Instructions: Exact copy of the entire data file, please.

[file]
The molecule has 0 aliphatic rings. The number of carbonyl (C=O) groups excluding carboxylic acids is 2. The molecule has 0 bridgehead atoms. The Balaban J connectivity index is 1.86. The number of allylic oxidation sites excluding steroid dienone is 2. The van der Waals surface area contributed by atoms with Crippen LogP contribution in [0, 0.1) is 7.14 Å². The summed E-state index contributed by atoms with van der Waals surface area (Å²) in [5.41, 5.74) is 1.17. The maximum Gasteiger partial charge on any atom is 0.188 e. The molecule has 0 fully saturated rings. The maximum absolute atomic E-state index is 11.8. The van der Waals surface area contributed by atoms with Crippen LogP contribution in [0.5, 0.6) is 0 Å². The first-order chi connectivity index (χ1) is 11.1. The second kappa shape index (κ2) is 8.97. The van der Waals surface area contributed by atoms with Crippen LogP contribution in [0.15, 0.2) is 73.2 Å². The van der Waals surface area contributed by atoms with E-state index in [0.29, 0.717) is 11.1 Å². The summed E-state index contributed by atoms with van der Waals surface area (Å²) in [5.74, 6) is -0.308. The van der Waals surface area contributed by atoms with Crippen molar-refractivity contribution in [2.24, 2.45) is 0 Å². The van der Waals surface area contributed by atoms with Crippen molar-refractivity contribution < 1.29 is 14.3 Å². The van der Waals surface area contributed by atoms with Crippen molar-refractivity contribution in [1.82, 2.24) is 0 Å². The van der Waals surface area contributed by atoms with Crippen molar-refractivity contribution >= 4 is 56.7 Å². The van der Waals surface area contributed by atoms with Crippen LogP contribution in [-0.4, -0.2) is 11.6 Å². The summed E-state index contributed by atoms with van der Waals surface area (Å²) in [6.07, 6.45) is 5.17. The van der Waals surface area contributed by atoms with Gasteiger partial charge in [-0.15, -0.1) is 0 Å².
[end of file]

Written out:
The molecule has 0 aliphatic rings. The number of carbonyl (C=O) groups excluding carboxylic acids is 2. The molecule has 0 bridgehead atoms. The Balaban J connectivity index is 1.86. The number of allylic oxidation sites excluding steroid dienone is 2. The van der Waals surface area contributed by atoms with Crippen LogP contribution in [0, 0.1) is 7.14 Å². The summed E-state index contributed by atoms with van der Waals surface area (Å²) in [5.41, 5.74) is 1.17. The maximum Gasteiger partial charge on any atom is 0.188 e. The molecule has 0 fully saturated rings. The maximum absolute atomic E-state index is 11.8. The van der Waals surface area contributed by atoms with Crippen LogP contribution in [0.5, 0.6) is 0 Å². The first-order chi connectivity index (χ1) is 11.1. The second kappa shape index (κ2) is 8.97. The van der Waals surface area contributed by atoms with Crippen LogP contribution in [0.15, 0.2) is 73.2 Å². The van der Waals surface area contributed by atoms with E-state index in [0.29, 0.717) is 11.1 Å². The summed E-state index contributed by atoms with van der Waals surface area (Å²) in [5.74, 6) is -0.308. The van der Waals surface area contributed by atoms with Crippen molar-refractivity contribution in [2.24, 2.45) is 0 Å². The van der Waals surface area contributed by atoms with Crippen molar-refractivity contribution < 1.29 is 14.3 Å². The van der Waals surface area contributed by atoms with Crippen molar-refractivity contribution in [1.82, 2.24) is 0 Å². The van der Waals surface area contributed by atoms with Crippen molar-refractivity contribution >= 4 is 56.7 Å². The van der Waals surface area contributed by atoms with Crippen LogP contribution in [-0.4, -0.2) is 11.6 Å². The summed E-state index contributed by atoms with van der Waals surface area (Å²) in [6.07, 6.45) is 5.17. The van der Waals surface area contributed by atoms with Gasteiger partial charge in [-0.15, -0.1) is 0 Å².